Your Journey through Perfectionism

In October 2010 I made a commitment to myself that I was going to adapt my life, sacrifice aspects of life, fully commit and overcome an eating disorder to enable me to perform to my complete maximum on August 1st 2014. What you don’t prepare yourself for is how badly you want something, how it can affect your rhythm, how it can literally consume every second of everyday and this is what we need a better outlook on. The future, your journey, the beginning, the middle and moving forward.

On August 1st 2014 I committed and gave my whole prep, my whole body, my mind and wellbeing to competing in the Commonwealth Games Final 2014. I should of been in this situation almost 4 years earlier in Delhi, but I wasn’t because as I have openly admitted I was recognising and in the midst of recovery from an Eating Disorder. On Saturday 4th October I had the opportunity to stand up in front of England Athletics high jump coaches to share my story to raise awareness, try to identify how to deal with this topic and moving forward reduce the prevalence.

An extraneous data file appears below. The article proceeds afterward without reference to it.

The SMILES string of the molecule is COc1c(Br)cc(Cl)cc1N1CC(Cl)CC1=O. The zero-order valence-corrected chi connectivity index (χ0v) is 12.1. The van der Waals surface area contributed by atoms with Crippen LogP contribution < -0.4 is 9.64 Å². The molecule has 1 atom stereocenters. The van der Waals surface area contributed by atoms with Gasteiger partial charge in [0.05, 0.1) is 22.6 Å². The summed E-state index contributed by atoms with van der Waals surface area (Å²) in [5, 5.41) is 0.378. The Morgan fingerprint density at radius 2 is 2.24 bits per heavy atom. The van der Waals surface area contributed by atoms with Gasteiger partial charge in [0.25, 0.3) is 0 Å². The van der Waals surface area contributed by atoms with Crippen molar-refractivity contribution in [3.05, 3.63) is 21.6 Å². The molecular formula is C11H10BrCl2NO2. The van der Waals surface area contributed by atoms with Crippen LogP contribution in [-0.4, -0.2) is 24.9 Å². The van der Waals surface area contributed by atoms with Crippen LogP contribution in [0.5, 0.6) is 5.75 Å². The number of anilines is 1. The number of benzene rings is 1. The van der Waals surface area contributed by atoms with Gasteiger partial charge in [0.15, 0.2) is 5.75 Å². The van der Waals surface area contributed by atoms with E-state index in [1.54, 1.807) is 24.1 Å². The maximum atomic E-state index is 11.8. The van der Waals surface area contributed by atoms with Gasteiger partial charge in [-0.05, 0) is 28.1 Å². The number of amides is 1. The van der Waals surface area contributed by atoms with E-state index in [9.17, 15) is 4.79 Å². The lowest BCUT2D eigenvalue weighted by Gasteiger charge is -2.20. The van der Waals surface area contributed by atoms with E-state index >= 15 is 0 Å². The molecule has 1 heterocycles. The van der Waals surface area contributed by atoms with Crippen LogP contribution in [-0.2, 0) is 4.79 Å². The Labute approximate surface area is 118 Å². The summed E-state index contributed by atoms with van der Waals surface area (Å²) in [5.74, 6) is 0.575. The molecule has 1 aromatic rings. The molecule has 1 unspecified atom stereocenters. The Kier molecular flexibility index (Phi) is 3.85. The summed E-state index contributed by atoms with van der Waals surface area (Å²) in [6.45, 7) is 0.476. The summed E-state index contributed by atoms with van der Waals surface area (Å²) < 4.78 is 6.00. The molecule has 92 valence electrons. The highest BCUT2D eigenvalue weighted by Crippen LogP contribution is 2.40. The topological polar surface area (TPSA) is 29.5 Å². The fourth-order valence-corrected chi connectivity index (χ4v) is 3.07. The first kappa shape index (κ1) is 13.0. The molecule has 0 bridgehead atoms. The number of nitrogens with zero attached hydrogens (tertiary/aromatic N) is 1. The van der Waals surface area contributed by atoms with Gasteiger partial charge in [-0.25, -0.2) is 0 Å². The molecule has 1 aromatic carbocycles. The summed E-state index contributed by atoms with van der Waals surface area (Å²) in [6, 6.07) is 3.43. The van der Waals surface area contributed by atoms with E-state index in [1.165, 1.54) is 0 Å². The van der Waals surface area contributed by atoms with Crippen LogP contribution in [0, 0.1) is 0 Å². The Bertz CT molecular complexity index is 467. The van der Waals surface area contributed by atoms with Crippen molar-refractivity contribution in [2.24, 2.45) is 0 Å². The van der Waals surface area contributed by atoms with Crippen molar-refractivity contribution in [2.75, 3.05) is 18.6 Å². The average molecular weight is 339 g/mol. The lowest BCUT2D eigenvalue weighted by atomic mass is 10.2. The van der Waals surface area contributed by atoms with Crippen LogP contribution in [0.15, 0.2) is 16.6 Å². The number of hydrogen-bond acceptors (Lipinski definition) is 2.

A topic I identified as being a characteristic trait and personality trait that will consume athletes to being at risk of developing disordered eating and body image issues is, “perfectionism”. What does it take to be a high level athlete? Every elite athlete has the extremes to ensure their lives are completely driven towards one direction, one goal. This is not normal human behaviour in terms of what you will put your body, your mind and your life through. Perfectionism comes into many different factors: how you look, how your training looks, is your body right, is your training right, have you maximised your lifestyle. Therefore this heightens your arousal of ensuring every little aspect of your life in perfect – slightly like an ocd disorder. But is this actually neccesary?